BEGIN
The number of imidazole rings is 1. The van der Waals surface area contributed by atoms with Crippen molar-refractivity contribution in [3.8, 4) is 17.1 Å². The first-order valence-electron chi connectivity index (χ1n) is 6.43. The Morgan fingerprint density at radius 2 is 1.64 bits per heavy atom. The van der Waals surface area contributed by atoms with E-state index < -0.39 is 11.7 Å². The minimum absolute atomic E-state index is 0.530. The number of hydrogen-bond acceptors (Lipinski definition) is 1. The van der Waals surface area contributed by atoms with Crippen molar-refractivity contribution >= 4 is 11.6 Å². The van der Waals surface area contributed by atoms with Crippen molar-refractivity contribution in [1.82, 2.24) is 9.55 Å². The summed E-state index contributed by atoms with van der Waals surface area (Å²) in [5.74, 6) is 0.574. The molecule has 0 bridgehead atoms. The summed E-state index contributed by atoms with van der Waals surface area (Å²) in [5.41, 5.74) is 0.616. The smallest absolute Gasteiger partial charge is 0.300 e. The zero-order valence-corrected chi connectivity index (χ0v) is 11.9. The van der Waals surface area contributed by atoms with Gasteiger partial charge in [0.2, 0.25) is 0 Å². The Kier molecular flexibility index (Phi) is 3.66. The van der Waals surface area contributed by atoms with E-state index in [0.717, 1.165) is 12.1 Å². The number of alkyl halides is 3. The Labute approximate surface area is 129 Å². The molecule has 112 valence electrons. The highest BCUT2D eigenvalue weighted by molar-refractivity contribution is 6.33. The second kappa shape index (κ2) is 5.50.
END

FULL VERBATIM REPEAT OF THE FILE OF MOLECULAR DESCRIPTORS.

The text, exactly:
The number of imidazole rings is 1. The van der Waals surface area contributed by atoms with Crippen molar-refractivity contribution in [3.8, 4) is 17.1 Å². The first-order valence-electron chi connectivity index (χ1n) is 6.43. The Morgan fingerprint density at radius 2 is 1.64 bits per heavy atom. The van der Waals surface area contributed by atoms with E-state index < -0.39 is 11.7 Å². The minimum absolute atomic E-state index is 0.530. The number of hydrogen-bond acceptors (Lipinski definition) is 1. The van der Waals surface area contributed by atoms with Crippen molar-refractivity contribution >= 4 is 11.6 Å². The van der Waals surface area contributed by atoms with Crippen molar-refractivity contribution in [1.82, 2.24) is 9.55 Å². The summed E-state index contributed by atoms with van der Waals surface area (Å²) in [5.74, 6) is 0.574. The molecule has 0 bridgehead atoms. The summed E-state index contributed by atoms with van der Waals surface area (Å²) in [5.41, 5.74) is 0.616. The smallest absolute Gasteiger partial charge is 0.300 e. The zero-order valence-corrected chi connectivity index (χ0v) is 11.9. The van der Waals surface area contributed by atoms with Gasteiger partial charge in [0.2, 0.25) is 0 Å². The Kier molecular flexibility index (Phi) is 3.66. The van der Waals surface area contributed by atoms with E-state index in [0.717, 1.165) is 12.1 Å². The number of alkyl halides is 3. The Labute approximate surface area is 129 Å². The molecule has 112 valence electrons. The highest BCUT2D eigenvalue weighted by molar-refractivity contribution is 6.33. The second kappa shape index (κ2) is 5.50.